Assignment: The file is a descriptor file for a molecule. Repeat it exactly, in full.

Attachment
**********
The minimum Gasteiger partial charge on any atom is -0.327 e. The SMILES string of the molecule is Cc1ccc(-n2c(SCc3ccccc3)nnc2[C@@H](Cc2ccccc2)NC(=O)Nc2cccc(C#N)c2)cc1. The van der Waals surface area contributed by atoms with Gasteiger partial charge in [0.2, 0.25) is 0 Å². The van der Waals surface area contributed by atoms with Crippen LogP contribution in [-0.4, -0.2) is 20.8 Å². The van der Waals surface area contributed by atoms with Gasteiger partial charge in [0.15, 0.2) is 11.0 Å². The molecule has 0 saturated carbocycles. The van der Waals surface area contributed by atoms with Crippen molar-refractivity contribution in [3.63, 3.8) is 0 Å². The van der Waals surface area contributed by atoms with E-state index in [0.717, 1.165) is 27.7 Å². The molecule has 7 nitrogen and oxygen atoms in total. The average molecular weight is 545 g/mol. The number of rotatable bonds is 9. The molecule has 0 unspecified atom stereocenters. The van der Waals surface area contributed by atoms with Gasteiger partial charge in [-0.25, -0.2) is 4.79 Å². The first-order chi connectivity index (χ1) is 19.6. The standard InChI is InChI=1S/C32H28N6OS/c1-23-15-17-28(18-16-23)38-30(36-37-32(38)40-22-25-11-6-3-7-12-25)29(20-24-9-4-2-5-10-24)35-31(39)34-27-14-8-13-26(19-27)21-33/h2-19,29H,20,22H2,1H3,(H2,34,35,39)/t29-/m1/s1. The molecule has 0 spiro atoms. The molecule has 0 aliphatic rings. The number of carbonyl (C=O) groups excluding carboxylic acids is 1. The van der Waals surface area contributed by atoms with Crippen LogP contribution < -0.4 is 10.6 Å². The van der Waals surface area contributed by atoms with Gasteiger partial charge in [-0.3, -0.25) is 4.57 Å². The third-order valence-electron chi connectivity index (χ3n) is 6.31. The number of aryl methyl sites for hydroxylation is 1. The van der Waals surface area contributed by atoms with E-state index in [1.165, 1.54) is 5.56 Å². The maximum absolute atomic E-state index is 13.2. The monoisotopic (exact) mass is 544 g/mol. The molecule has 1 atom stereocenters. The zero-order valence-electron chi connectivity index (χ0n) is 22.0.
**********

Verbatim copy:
The minimum Gasteiger partial charge on any atom is -0.327 e. The SMILES string of the molecule is Cc1ccc(-n2c(SCc3ccccc3)nnc2[C@@H](Cc2ccccc2)NC(=O)Nc2cccc(C#N)c2)cc1. The van der Waals surface area contributed by atoms with Gasteiger partial charge in [0.2, 0.25) is 0 Å². The van der Waals surface area contributed by atoms with Crippen LogP contribution in [-0.4, -0.2) is 20.8 Å². The van der Waals surface area contributed by atoms with Gasteiger partial charge in [0.15, 0.2) is 11.0 Å². The molecule has 0 saturated carbocycles. The van der Waals surface area contributed by atoms with Crippen molar-refractivity contribution in [3.63, 3.8) is 0 Å². The van der Waals surface area contributed by atoms with E-state index in [0.717, 1.165) is 27.7 Å². The molecule has 7 nitrogen and oxygen atoms in total. The average molecular weight is 545 g/mol. The number of rotatable bonds is 9. The molecule has 0 unspecified atom stereocenters. The van der Waals surface area contributed by atoms with Gasteiger partial charge in [-0.25, -0.2) is 4.79 Å². The first-order chi connectivity index (χ1) is 19.6. The standard InChI is InChI=1S/C32H28N6OS/c1-23-15-17-28(18-16-23)38-30(36-37-32(38)40-22-25-11-6-3-7-12-25)29(20-24-9-4-2-5-10-24)35-31(39)34-27-14-8-13-26(19-27)21-33/h2-19,29H,20,22H2,1H3,(H2,34,35,39)/t29-/m1/s1. The molecule has 0 spiro atoms. The molecule has 0 aliphatic rings. The number of carbonyl (C=O) groups excluding carboxylic acids is 1. The van der Waals surface area contributed by atoms with Crippen LogP contribution < -0.4 is 10.6 Å². The van der Waals surface area contributed by atoms with Gasteiger partial charge in [-0.3, -0.25) is 4.57 Å². The third-order valence-electron chi connectivity index (χ3n) is 6.31. The number of aryl methyl sites for hydroxylation is 1. The van der Waals surface area contributed by atoms with E-state index in [1.165, 1.54) is 5.56 Å². The maximum absolute atomic E-state index is 13.2. The monoisotopic (exact) mass is 544 g/mol. The molecule has 1 atom stereocenters. The zero-order valence-electron chi connectivity index (χ0n) is 22.0.